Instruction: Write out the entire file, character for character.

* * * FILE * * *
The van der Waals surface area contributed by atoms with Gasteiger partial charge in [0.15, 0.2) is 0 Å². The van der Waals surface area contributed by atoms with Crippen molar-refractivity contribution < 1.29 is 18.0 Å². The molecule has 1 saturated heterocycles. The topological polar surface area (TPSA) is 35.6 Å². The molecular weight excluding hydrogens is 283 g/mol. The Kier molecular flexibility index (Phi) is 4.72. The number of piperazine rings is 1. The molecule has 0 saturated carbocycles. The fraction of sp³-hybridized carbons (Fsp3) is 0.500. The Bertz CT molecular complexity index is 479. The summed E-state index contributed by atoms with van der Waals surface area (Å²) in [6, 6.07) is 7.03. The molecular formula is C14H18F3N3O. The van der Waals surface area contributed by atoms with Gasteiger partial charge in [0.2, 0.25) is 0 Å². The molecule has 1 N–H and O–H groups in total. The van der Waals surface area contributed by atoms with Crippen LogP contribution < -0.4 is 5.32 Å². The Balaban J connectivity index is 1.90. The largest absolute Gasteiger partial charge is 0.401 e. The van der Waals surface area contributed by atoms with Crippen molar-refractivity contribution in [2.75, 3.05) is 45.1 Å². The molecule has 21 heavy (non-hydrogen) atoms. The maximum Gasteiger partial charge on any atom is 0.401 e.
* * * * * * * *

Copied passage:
The van der Waals surface area contributed by atoms with Gasteiger partial charge in [0.15, 0.2) is 0 Å². The van der Waals surface area contributed by atoms with Crippen molar-refractivity contribution < 1.29 is 18.0 Å². The molecule has 1 saturated heterocycles. The topological polar surface area (TPSA) is 35.6 Å². The molecular weight excluding hydrogens is 283 g/mol. The Kier molecular flexibility index (Phi) is 4.72. The number of piperazine rings is 1. The molecule has 0 saturated carbocycles. The fraction of sp³-hybridized carbons (Fsp3) is 0.500. The Bertz CT molecular complexity index is 479. The summed E-state index contributed by atoms with van der Waals surface area (Å²) in [6, 6.07) is 7.03. The molecular formula is C14H18F3N3O. The van der Waals surface area contributed by atoms with Gasteiger partial charge in [0.2, 0.25) is 0 Å². The molecule has 1 N–H and O–H groups in total. The van der Waals surface area contributed by atoms with Crippen LogP contribution < -0.4 is 5.32 Å². The Balaban J connectivity index is 1.90. The largest absolute Gasteiger partial charge is 0.401 e. The van der Waals surface area contributed by atoms with Crippen molar-refractivity contribution in [2.75, 3.05) is 45.1 Å². The molecule has 21 heavy (non-hydrogen) atoms. The maximum Gasteiger partial charge on any atom is 0.401 e.